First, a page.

You need food. That’s a necessity. You need electricity and water. Those are necessities. You need clothing and gas in your car to get you to work. Those are necessities. We can’t eliminate those things.
But can we find a way to make them cheaper? Start looking at your accounts and brainstorming ways to reduce the cost of things. For example:
- Car insurance is a necessity, but could you get it cheaper somewhere else?
- A cell phone might be a necessity, but could you get a cheaper plan? Check your usage data for the last six months, see what you’re actually using. Do you really need unlimited everything?
- Electricity is a necessity, but could you get on a budgeted plan so you pay a consistent amount every month instead of having to deal with spikes in your bills certain times of the year?
- Internet access is a necessity in 2015 if we’re being honest. It’s nearly impossible to function in society without it and anyone who says “Go to the library!” isn’t being real. But could you save money by downgrading to a slower connection speed?
- Is there a cheaper grocery store you could shop at? I could write pages and pages of beautiful poetry about my love for Aldi, but instead I’ll just direct you to this page explaining why they’re so much cheaper and more awesome than other grocery stores. If you don’t have one where you live, chances are you have a discount grocery store that’s similar. Find it.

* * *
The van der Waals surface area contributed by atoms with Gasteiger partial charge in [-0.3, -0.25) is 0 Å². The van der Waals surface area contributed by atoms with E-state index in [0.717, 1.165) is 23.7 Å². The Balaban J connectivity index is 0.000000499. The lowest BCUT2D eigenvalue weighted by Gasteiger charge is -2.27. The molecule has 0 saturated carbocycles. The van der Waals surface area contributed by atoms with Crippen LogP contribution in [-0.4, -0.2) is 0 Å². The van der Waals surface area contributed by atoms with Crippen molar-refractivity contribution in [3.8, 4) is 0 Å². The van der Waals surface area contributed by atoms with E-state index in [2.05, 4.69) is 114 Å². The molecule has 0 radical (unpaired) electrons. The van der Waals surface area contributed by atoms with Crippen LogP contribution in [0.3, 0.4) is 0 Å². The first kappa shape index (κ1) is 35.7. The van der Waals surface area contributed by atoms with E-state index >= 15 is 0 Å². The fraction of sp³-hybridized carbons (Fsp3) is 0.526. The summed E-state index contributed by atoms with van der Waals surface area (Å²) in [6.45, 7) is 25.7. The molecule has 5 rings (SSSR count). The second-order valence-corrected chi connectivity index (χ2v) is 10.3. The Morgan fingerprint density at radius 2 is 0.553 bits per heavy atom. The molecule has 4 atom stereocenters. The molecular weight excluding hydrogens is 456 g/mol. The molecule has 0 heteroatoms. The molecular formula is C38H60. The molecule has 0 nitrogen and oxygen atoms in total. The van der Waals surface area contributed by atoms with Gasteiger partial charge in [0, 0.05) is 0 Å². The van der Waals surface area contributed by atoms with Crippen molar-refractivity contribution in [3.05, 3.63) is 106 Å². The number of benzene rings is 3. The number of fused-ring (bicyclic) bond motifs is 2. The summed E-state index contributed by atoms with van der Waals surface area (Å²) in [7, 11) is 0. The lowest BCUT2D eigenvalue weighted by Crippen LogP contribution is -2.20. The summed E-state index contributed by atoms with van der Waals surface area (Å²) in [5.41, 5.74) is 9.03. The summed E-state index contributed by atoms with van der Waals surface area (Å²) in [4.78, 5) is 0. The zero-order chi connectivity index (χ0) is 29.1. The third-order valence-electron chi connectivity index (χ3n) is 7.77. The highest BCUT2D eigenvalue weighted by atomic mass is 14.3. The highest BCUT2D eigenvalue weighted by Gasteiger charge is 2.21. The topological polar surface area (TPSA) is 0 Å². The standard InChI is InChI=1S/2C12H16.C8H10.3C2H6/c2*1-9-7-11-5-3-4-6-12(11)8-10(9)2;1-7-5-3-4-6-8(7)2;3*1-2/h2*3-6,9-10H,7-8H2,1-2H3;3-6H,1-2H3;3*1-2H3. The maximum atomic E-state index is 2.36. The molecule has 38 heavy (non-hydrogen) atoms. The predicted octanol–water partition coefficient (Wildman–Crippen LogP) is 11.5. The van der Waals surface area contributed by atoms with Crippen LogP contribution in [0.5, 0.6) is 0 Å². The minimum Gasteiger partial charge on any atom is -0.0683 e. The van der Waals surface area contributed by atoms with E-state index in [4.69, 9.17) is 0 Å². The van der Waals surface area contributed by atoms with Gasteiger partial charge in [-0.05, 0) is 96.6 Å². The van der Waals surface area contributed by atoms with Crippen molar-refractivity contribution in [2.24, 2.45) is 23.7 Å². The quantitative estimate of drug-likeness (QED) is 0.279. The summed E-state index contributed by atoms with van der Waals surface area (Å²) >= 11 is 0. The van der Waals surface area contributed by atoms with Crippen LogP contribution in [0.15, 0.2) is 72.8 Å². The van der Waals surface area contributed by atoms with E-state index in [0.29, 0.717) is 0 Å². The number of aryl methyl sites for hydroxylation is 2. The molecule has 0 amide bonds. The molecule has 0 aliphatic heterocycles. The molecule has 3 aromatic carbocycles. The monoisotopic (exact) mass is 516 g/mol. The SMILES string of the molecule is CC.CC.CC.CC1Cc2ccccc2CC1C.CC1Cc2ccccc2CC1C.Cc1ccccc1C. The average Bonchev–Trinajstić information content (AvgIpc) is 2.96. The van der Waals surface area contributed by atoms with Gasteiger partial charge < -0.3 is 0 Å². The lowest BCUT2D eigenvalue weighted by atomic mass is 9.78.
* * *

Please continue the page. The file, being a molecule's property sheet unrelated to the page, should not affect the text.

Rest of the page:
Money I Saved: $38/month (cheaper car insurance), $23/month (cheaper cell plan), ~$30/week (Aldi) = $91+ total per month
3. Decide to cook and write a meal plan (seriously, it’s not that weird).
This might sound like the “fluff” step, but it actually saves me more money than either of the the previous two. In the United States (and probably most other Westernized countries, but I won’t speak for them), we throw away an obscene amount of money on food.
Initially, it sounds trivial, but I promise you I am not full of shit. Eating out and ordering takeout is expensive. Buying those meals that come in a bag or a box and you just add some water or milk and cook it and it’s ready to eat? Do the math on one of those sometime. If you bought the ingredients and made that meal yourself, you’d be able to make 5 of them for the price of that one bag. Also? Most of them taste like hot garbage and they have a lot of really unhealthy crap in them. Your health is valuable.
I said “Decide to cook” and not “Learn to cook” because everyone knows how to cook. Yes, you. You know how to cook. Cooking is just following instructions and you learned that in grade school. If something calls for an ingredient or a technique you don’t know (like wtf is sauteing anyway?) just google it, or watch a video on YouTube.
A real dollars and cents example: Monday is pizza night at our house. A Digiorno frozen cheese pizza (which are pretty good if we’re being honest) costs $6.99 at my local grocery store. My homemade pizza recipe costs less than $2 when you add up all the ingredients and it tastes better. That’s $27.96 per month in store bought frozen pizza versus $8 for my fresh, homemade pizza – $19.96 saved on just four meals per month.